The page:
2. Get hooked up with your local home educators. Mostly this all happens through facebook nowadays, so dp a search for Birmingham home ed or home education on there, ask to join the group. Get a sense of what's going on. Around us, there are big city wide or county wide meets, and also things going on more locally - classes, shared activities, park meets etc etc. You may need to try several different things before you find the subculture you click with, but people who"get" you are out there waiting to connect. That will also give you the best sense of the different ways that people approach home ed, because you can see them do it, all the way from apparently totally untaught through to boxed curriculum, and everything in between. Have a wonderful time!!

Sinny1 Sat 31-Oct-15 22:25:21

Hi
Who would I have to notify before taking them out of the school?

Saracen Sun 01-Nov-15 05:17:52

Hi Sinny1,

As you live in England, assuming your children are not at a special school then you just need to send a letter to the headteacher. (Having a statement or EHCP or being in a unit attached to a mainstream school doesn't affect this process; it's only children attending special school to whom a different process applies.)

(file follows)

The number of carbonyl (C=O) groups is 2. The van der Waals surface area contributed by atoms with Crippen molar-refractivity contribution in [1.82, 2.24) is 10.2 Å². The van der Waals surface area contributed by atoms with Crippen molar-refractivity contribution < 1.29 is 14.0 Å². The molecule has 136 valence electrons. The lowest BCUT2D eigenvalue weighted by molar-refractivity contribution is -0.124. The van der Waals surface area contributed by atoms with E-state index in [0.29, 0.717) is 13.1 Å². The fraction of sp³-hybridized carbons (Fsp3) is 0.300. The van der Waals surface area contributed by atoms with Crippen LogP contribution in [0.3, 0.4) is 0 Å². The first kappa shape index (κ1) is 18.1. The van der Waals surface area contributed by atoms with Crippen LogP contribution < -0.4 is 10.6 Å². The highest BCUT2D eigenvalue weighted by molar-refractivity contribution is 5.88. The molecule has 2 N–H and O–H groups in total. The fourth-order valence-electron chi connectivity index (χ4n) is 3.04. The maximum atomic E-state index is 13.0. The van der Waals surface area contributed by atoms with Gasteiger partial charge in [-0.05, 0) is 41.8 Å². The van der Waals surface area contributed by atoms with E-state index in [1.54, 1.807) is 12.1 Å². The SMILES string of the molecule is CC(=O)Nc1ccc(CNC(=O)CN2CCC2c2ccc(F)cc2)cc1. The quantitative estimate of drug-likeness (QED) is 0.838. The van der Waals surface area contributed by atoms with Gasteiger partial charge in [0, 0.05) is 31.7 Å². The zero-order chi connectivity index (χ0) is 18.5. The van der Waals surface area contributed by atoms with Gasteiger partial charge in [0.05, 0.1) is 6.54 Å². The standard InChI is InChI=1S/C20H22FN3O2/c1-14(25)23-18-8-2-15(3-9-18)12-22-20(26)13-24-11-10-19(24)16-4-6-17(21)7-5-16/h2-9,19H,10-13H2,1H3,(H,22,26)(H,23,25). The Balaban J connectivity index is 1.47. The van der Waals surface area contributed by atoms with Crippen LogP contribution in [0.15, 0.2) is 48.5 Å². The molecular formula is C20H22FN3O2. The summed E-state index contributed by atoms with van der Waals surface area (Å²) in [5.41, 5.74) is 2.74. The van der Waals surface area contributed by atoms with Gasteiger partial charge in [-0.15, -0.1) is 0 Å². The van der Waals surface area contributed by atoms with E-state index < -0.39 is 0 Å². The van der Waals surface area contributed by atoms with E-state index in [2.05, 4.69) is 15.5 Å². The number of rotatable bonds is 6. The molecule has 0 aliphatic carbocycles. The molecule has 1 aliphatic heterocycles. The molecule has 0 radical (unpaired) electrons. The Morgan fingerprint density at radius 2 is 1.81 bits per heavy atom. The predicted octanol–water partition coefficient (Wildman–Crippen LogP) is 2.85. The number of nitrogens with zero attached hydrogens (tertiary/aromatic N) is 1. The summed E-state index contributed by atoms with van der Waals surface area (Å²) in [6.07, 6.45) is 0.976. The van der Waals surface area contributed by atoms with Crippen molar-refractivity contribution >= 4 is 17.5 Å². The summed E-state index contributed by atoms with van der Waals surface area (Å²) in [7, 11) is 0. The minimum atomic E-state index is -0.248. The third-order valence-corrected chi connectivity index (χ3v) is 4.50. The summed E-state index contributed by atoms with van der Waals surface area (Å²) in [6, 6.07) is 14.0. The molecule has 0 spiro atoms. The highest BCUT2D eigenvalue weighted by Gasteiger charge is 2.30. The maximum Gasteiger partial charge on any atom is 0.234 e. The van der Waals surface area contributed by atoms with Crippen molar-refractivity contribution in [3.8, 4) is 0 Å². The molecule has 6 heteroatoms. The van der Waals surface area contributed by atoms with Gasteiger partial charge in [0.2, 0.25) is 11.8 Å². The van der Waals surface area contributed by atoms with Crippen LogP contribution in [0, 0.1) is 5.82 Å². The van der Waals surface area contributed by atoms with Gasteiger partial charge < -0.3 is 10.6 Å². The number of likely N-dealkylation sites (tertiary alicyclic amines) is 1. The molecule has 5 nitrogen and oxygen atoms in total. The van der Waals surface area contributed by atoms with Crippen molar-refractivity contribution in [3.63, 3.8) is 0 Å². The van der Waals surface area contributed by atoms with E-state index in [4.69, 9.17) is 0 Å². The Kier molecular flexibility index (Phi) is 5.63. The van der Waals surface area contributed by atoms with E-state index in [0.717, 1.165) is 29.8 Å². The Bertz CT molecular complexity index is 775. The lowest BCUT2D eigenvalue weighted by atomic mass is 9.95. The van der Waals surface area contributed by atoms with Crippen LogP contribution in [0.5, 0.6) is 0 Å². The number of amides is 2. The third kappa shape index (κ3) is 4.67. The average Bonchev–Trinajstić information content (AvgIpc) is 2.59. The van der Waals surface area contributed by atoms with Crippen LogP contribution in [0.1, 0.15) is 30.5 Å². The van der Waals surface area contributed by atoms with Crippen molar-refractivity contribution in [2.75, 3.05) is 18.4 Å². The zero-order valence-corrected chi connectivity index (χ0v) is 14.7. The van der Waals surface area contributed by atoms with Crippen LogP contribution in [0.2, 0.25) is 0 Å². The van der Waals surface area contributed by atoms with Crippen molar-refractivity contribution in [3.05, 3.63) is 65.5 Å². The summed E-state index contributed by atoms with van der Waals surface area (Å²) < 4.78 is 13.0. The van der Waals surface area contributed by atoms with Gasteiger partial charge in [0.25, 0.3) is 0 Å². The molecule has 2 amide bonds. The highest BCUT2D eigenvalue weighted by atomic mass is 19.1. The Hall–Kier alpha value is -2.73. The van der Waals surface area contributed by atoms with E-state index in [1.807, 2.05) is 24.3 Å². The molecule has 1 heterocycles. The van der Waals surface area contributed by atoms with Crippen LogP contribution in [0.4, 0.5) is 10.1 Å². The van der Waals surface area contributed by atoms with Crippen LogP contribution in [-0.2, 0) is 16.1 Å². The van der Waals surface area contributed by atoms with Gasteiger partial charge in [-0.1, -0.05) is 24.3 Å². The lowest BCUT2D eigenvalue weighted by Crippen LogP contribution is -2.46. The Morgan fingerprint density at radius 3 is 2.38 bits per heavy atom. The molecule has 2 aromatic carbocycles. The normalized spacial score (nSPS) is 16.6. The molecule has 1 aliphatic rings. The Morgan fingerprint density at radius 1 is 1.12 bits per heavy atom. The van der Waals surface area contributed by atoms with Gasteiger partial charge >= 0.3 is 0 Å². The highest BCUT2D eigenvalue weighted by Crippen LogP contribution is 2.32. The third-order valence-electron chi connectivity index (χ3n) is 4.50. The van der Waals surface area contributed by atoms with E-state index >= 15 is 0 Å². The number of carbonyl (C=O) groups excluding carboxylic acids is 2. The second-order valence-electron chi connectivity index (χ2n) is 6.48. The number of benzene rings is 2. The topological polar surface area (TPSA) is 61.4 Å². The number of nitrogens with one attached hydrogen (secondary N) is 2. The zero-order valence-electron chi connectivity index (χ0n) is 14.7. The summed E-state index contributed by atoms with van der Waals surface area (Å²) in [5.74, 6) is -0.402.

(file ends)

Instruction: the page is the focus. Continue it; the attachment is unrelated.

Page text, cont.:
You can find sample deregistration letters here: www.educationotherwise.net/ by clicking on the "HE and the law" tab.

Sometimes school staff think they have some discretion in this, and that you need permission to remove your children from school. This is not correct.

Having received the letter, the school must remove the children's names from the register and inform the Local Authority. LAs vary as to what they do next, but you will probably hear from your LA at some point in the next few months. At this stage, they may ask you for information about your children's education, or ask to come visit your home.

I suggest that you then post back here to discuss your options. It is worth knowing at the outset that you don't have to agree to a home visit, but most HE parents agree that it is unwise to ignore communications from the LA completely.

To me, it seems that the most important things to bear in mind in the early days are these. First, there is no hurry, as you don't have to worry about your children "falling behind" the rest of the class and can go at their own pace. Second, you don't need to approach their education with a view to creating a paper trail or documentable learning. You are no one's employee and you don't have to prove anything. It is all about giving your children the education which suits them best. So just look at them and whether they are getting what they need, rather than looking over your shoulder and thinking "if she were at school she'd be doing such-and-such".